You and Your Pension

A pension scheme is a type of savings plan to help you put money away for later in life and has favourable tax treatment compared to other forms of savings; “You save a little of your income regularly during your working life, so you have an income in later life”.

However, don’t rely on the State Pension to keep you going in retirement, considering it is £175.20 (2020/21 rate), as this is far below what most people say they hope to retire on.

The State Pension changed on 6 April 2016 for people who reach State Pension age from then onwards. This is men born on or after 6 April 1951 and women born on or after 6 April 1953.

The old rules (which include basic State Pension and Additional State Pension) were complicated, making it difficult to know how much you’d get until you were close to State Pension age. With the new State Pension, people will know from a much younger age how much they’re likely to get, providing a solid base for their saving and retirement planning.

There are many different pension schemes to choose from but usually your employer will have a scheme in place as required by law; this is called automatic enrolment or auto-enrolment for short.

Auto-enrolment only applies to employees aged 22 years or over, but if you’re younger, as long as you’re earning £6,240 or more, you can still opt- in and benefit from the extra money from your employer. Of course, you can opt-out at any time but there is a certain time frame after opting out whereby your pension contributions are refundable, if you miss reclaiming in this timeframe, you will not be able to access your funds until after you retire.

If your work gives you access to a pension that your employer will pay into, then, unless you really can’t afford to contribute or your priority is dealing with unmanageable debt, you should seriously consider staying in.

Of course, if your employer will contribute to your pension regardless of whether you pay into it, then you should join the scheme whatever your financial circumstances – this is a no-brainer.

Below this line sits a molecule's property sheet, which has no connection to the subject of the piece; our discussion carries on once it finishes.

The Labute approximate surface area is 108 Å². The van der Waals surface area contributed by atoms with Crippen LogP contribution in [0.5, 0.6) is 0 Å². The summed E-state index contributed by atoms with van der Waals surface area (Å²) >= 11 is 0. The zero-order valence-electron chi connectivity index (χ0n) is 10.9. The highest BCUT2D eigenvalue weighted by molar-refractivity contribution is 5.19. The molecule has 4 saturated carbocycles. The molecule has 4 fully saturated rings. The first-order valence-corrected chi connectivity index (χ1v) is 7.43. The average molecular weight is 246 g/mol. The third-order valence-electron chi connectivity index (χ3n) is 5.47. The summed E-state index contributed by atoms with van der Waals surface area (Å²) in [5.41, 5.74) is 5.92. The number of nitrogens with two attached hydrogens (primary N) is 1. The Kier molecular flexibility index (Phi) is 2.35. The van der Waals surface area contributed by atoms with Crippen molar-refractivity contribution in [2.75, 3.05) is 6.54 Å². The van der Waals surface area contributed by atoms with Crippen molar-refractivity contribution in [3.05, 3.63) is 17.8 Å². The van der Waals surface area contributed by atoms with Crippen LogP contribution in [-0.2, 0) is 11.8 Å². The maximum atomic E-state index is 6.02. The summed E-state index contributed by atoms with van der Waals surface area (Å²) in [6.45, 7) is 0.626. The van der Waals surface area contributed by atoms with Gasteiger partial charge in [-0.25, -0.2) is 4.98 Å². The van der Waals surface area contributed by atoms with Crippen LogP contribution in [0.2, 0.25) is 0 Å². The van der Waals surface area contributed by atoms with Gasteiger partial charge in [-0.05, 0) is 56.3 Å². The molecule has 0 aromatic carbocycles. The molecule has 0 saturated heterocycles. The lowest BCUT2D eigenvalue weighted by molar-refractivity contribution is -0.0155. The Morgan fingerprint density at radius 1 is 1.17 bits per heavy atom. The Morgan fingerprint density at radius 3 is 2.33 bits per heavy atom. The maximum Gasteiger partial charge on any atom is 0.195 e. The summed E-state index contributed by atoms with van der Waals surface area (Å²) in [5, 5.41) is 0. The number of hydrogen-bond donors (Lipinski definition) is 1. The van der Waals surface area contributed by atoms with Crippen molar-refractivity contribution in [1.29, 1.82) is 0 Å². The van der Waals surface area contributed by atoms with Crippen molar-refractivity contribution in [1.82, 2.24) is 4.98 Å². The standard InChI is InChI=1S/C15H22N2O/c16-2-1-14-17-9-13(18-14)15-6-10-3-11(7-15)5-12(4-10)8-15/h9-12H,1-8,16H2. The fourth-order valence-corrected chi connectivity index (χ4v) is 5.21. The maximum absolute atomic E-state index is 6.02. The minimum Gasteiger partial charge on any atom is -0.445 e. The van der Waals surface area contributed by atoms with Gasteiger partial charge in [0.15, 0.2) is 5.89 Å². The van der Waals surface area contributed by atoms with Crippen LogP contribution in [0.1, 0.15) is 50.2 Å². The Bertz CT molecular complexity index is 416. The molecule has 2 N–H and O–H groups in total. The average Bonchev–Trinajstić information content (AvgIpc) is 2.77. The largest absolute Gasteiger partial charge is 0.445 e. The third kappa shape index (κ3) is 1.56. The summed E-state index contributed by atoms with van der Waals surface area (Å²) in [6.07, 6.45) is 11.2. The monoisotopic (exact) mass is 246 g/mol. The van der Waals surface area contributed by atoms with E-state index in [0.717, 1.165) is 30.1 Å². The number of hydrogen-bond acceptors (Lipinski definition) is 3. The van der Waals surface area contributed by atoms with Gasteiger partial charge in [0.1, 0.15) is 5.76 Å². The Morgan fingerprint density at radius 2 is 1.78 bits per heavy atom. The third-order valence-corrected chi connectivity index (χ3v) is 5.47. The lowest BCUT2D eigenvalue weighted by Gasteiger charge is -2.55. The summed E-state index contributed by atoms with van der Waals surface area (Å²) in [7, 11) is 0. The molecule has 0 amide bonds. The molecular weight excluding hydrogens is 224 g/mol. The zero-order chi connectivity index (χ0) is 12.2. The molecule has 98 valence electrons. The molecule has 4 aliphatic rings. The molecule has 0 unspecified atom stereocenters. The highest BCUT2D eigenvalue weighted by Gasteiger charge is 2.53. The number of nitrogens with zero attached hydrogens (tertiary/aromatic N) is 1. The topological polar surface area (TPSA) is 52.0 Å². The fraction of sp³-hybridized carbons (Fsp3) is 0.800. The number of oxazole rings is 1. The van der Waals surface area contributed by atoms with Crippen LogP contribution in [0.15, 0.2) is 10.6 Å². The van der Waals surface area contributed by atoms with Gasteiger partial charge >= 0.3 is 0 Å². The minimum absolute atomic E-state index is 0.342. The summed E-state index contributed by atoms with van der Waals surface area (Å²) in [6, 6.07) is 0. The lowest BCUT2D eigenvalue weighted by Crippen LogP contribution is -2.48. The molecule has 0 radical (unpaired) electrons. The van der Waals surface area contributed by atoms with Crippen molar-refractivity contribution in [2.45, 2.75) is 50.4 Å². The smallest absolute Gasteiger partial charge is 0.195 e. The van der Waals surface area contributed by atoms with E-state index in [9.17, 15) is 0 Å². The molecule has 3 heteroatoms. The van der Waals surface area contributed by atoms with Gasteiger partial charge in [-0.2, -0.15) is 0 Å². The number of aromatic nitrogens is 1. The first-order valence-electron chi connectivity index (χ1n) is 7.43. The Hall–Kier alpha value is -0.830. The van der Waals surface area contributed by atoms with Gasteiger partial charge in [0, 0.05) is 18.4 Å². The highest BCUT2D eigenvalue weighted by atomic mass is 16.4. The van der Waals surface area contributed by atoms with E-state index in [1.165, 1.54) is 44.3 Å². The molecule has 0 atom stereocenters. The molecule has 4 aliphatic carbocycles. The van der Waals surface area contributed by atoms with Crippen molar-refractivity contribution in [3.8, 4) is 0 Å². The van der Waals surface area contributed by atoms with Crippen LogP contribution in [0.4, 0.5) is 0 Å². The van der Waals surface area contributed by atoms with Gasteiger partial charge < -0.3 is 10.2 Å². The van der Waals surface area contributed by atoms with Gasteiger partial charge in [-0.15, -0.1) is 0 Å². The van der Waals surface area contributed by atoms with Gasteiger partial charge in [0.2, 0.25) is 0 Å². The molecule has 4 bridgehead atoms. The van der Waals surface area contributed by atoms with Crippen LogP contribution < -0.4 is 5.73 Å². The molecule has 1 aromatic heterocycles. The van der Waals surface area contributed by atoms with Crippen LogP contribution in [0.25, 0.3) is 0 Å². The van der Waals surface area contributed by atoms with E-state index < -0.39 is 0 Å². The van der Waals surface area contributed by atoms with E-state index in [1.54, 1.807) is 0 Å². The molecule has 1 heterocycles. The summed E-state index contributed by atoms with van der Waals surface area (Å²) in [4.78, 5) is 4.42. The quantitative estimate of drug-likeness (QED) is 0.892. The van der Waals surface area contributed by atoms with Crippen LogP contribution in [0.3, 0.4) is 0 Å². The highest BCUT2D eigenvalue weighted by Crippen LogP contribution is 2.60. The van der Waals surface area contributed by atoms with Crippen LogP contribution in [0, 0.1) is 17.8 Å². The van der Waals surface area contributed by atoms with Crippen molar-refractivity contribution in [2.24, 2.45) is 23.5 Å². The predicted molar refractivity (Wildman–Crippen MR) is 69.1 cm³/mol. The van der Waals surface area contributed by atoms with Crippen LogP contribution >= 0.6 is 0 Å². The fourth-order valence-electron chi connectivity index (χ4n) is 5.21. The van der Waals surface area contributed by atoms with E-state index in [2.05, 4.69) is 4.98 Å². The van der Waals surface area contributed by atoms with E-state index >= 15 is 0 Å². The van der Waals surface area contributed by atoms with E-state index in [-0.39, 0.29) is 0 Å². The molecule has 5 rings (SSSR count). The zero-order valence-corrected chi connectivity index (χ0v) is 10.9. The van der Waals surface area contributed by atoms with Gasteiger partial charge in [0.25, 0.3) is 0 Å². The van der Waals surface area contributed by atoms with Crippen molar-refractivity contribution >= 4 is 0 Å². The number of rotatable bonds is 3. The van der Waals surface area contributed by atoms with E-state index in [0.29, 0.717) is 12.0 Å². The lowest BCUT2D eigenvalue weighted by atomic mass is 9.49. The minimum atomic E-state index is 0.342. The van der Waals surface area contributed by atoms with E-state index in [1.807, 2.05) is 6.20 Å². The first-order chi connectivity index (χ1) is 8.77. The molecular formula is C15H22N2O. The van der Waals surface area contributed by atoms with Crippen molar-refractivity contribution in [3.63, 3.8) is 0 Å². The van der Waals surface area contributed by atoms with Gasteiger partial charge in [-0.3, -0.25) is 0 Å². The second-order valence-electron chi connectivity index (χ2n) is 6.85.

An attraction of saving into a pension is the tax relief you can benefit from. All taxpayers can get 20% tax relief on their contributions from the government. Higher rate taxpayers can receive additional tax relief through self-assessment. You can find additional information at

For most people there is no longer a fixed retirement age (the age at which you stop working). And all employees now have the right to request to work flexibly and have it seriously considered by their employer. You therefore could have more choice about when and how you retire.

You are at liberty however, to access your workplace pension from the age of 55. But by retiring at 65 instead of 55, an average earner could increase their pension pot by 60%.

If you haven’t already done so, contact your employer to get the details of your pension scheme and you can track your pension pot as it grows.

If like most people you have had more than one job in your life-time, you may have more than one pension pot. If you do, it is advised to combine those pension schemes before you are ready to withdraw from your pension.

Do note, you will not get your new State Pension automatically – you have to claim it. You should get a letter no later than 2 months before you reach State Pension age, telling you what to do. If you have not received an invitation letter, but you are within 4 months of reaching your State Pension age you can still make a claim.

The quickest way to get your State Pension is to apply online. The GOV.UK website have more information on this.